12. The method of stabilizing fabrics including a material selected from the group consisting of cotton fibers and cellulosic rayon fibers having free hydroxy groups comprising exposing said fabric at a temperature of about 75 F. to no higher than about 100 F. and for a time between about 1 second and 5 minutes to vapors comprising a material selected from the group consisting of: methyl trichlorosilane; dimethyl dichlorosilane; methyl dichlorosilane; trimethylchlorosilane in admixture with silicon tetrachloride; and mixtures of the foregoing materials, immediately thereafter neutralizing and removing the resulting by-products by immersing the fabric in a basic aqueous solution having a pH between 7 and 11, then tensioning the fabric fill-wise at least to substantially its original width preceding exposure to said vapors and drying it while held under tension at said width, whereby said fabric is stabilized against shrinkage.

13. The method of stabilizing fabrics including a material selected from the group consisting of cotton fibers and cellulosic rayon fibers having free hydroxy groups comprising exposing said fabric at a temperature of about 75 F. to no higher than about 100 F. and for a time between about 1 second and 5 minutes to vapors comprising a material selected from the group consisting of: methyl trichlorosilane; dimethyl dichlorosilane; methyl dichlorosilane; trimethylchlorosilane in admixture with silicon tetrachloride; and mixtures of the foregoing materials, immediately thereafter neutralizing and removing the resulting by-products by immersing the fabric in a basic aqueous solution having a pH'between 7 and 11, then tensioning the fabric fillwise to stretch it by at least about 1% and drying it while held under tension at said width, whereby said fabric is stabilized against shrinkage.

References Cited in the file of this patent UNITED STATES PATENTS Patnode Dec. 22, 1942 Norton Dec. 10, 1946 Pfett'er et a1. Feb. 17, 1948 Thayer June 28, 1949

Patent Citations
Cited PatentFiling datePublication dateApplicantTitle
US2306222 *Nov 16, 1940Dec 22, 1942Gen ElectricMethod of rendering materials water repellent
US2412470 *Feb 22, 1943Dec 10, 1946Gen ElectricProduction of water-repellent materials
US2436076 *Sep 27, 1946Feb 17, 1948Cluett Peabody & Co IncMethod of stabilizing against shrinkage textile materials of regenerated cellulose
US2474704 *Aug 11, 1948Jun 28, 1949Dow CorningMethod of rendering materials water-repellent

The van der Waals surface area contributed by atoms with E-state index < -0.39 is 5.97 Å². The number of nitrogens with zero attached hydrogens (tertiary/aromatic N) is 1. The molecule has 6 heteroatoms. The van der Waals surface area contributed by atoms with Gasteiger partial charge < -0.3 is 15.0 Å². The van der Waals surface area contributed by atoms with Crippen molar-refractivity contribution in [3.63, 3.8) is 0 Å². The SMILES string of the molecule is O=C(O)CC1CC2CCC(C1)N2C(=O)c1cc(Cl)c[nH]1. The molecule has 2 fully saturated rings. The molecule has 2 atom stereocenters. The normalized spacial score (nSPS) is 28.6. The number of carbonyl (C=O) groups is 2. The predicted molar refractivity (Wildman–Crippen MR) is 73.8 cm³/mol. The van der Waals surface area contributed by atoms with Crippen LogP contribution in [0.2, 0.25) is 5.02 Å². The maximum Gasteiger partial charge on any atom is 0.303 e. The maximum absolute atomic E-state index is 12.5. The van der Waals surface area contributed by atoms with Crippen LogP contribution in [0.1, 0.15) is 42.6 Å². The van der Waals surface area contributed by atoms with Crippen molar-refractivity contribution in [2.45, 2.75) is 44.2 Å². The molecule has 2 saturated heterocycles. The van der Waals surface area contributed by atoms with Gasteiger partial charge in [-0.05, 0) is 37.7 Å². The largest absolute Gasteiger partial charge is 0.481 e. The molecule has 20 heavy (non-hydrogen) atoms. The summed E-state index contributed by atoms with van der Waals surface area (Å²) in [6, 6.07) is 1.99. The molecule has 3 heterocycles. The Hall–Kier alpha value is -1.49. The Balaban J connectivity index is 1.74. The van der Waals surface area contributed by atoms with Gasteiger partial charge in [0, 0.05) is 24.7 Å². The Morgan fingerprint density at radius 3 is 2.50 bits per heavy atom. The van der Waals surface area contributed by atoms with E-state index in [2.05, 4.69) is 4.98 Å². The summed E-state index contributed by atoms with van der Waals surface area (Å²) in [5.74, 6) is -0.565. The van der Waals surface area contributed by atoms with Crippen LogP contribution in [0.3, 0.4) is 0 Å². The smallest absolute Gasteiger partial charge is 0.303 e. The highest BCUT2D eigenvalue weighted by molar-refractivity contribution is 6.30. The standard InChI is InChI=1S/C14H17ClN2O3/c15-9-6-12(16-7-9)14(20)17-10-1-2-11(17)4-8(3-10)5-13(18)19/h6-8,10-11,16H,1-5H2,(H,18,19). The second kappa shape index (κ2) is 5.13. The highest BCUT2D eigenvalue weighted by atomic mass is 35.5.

Referenced by
Citing PatentFiling datePublication dateApplicantTitle
US2961338 *May 7, 1958Nov 22, 1960Robbart EdwardProcess for treating wool and other fibrous materials to impart water repellency and resistance to shrinkage
US4151327 *Feb 24, 1978Apr 24, 1979Lawton William RComplex amine/silane treated cellulosic materials
US4339479 *Dec 20, 1974Jul 13, 1982Edward RobbartTreatment with halosilanes
US4390692 *Jun 21, 1982Jun 28, 1983The Dow Chemical CompanyAmide catalyst
US4721587 *Jun 12, 1985Jan 26, 1988E. I. Du Pont De Nemours And CompanyProcess of making heat-strengthened yarn
US4770936 *Oct 7, 1987Sep 13, 1988E. I. Du Pont De Nemours And CompanyHeat-strengthened yarn
US4789564 *Mar 31, 1987Dec 6, 1988Union Carbide CorporationHydridoaminosilane treatment for rendering surfaces water-repellent
US7754288Jan 4, 2007Jul 13, 2010Woodholdings Environmental, Inc.protect a drywall materials, a paper material against water intrusion and/or insect damage by applying preservative solution to diffuse the material, comprising silane-containing material Trichloromethylsilane and hydrocarbon alkane solvent pentane containing molecules of at least five carbon atoms
US7758924Oct 24, 2007Jul 20, 2010Dow Corning Corporationprotect a drywall materials, a paper material against water intrusion and/or insect damage by applying preservative solution to diffuse the material, comprising silane-containing material Trichloromethylsilane and hydrocarbon alkane solvent pentane containing molecules of at least five carbon atoms
US7838124Sep 20, 2007Nov 23, 2010Dow Corning CorporationPreservative compositions for wood products
US7846505Oct 24, 2007Dec 7, 2010Dow Corning CorporationPreservative compositions for materials and method of preserving same
US7964031May 5, 2009Jun 21, 2011Dow Corning CorporationCompositions for treating materials and methods of treating same
US7964287May 5, 2009Jun 21, 2011Dow Corning Corporationprotect a drywall materials, a paper material against water intrusion and/or insect damage by applying preservative solution to diffuse the material, comprising silane-containing material Trichloromethylsilane and hydrocarbon alkane solvent pentane containing molecules of at least five carbon atoms
US8721783Jun 8, 2009May 13, 2014Dow Corning CorporationCompositions for treating materials and methods of treating same
US20100267303 *Nov 10, 2008Oct 21, 2010Aike Wypke WijpkemaHydrophobic surface finish and method of application
DE1129923B *May 23, 1958May 24, 1962Freudenberg Carl FaVerfahren zur Herstellung von Kleben verhindernden Mitlaeuferstoffen aus Kunstseide
Classifications
U.S. Classification8/116.1, 427/176, 427/255.6, 8/129
International ClassificationD06M13/517, D06M13/00
Cooperative ClassificationD06M13/517
European ClassificationD06M13/517